When we lived in South Africa, we weren’t allowed to fly the American flag in the 4th of July. My brother Pehr once installed it on his third floor porch, but Dad made him take it down. He was always concerned that the South African government would not like it. “We have to keep a low profile,” he would say. We were invited to the American Consulate in Durban one 4th of July. Michael, Siri and I attended the party. The other children seemed very different from us: their clothes, their American accents. We felt out of place. They had a clown show and nice food, but no fireworks.
Fireworks in South Africa at that time were reserved for Guy Fawkes Day: “Remember, remember the fifth of November, Gunpowder, treason and plot . . .” It celebrates the foiling of (Catholic) Guy Fawkes's attempt to blow up (Protestant controlled) England's House of Parliament on November 5th, 1605. At Westminster in London, Guy Fawkes, a chief conspirator in the plot to blow up the British Parliament building, jumps to his death moments before his execution for treason. ... After a brief trial, Guy Fawkes was sentenced, along with the other surviving chief conspirators, to be hanged, drawn, and quartered in London.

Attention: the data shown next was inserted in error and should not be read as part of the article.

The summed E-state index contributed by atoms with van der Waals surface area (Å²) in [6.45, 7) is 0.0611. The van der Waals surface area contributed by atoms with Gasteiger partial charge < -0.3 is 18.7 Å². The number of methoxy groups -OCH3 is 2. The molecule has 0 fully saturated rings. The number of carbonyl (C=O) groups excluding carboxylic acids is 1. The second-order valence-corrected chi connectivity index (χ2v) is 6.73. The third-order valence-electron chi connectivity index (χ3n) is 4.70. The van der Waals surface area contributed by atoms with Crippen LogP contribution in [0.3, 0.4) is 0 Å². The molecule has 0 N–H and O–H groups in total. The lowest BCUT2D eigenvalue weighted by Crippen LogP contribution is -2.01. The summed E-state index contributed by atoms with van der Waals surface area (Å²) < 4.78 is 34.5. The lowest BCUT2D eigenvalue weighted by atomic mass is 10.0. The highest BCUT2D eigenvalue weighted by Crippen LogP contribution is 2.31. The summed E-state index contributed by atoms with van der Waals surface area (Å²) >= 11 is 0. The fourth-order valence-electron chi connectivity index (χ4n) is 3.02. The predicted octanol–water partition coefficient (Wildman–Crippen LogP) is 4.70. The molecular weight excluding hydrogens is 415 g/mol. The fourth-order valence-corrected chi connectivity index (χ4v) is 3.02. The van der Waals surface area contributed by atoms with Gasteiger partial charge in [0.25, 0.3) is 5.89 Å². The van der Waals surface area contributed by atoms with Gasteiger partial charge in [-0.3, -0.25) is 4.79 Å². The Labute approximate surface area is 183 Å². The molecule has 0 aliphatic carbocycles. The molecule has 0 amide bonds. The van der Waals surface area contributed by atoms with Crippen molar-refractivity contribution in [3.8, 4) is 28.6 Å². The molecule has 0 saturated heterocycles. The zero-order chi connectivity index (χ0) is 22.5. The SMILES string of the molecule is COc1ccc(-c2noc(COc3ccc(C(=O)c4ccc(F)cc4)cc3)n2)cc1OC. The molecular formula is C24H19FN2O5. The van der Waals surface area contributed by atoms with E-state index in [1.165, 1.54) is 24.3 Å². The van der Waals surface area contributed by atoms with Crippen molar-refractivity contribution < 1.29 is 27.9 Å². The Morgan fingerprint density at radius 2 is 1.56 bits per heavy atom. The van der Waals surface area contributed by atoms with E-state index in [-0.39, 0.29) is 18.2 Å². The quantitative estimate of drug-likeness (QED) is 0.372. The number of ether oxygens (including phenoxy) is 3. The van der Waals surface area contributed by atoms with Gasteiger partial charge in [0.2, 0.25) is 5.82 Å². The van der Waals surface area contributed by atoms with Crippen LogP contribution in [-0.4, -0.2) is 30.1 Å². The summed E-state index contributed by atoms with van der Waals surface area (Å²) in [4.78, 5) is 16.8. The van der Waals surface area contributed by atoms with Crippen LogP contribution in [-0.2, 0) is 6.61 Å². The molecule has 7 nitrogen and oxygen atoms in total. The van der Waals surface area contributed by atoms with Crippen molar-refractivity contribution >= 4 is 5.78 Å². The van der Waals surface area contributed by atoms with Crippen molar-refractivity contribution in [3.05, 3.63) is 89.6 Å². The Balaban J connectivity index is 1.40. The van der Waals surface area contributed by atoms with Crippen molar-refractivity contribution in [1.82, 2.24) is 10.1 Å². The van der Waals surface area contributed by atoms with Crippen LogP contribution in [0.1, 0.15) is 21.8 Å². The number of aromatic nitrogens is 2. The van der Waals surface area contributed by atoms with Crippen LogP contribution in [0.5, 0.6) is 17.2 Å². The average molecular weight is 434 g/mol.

My sister Kirstin learned about “the American War of Independence” in history class in school in South Africa. They didn’t call it the American Revolution.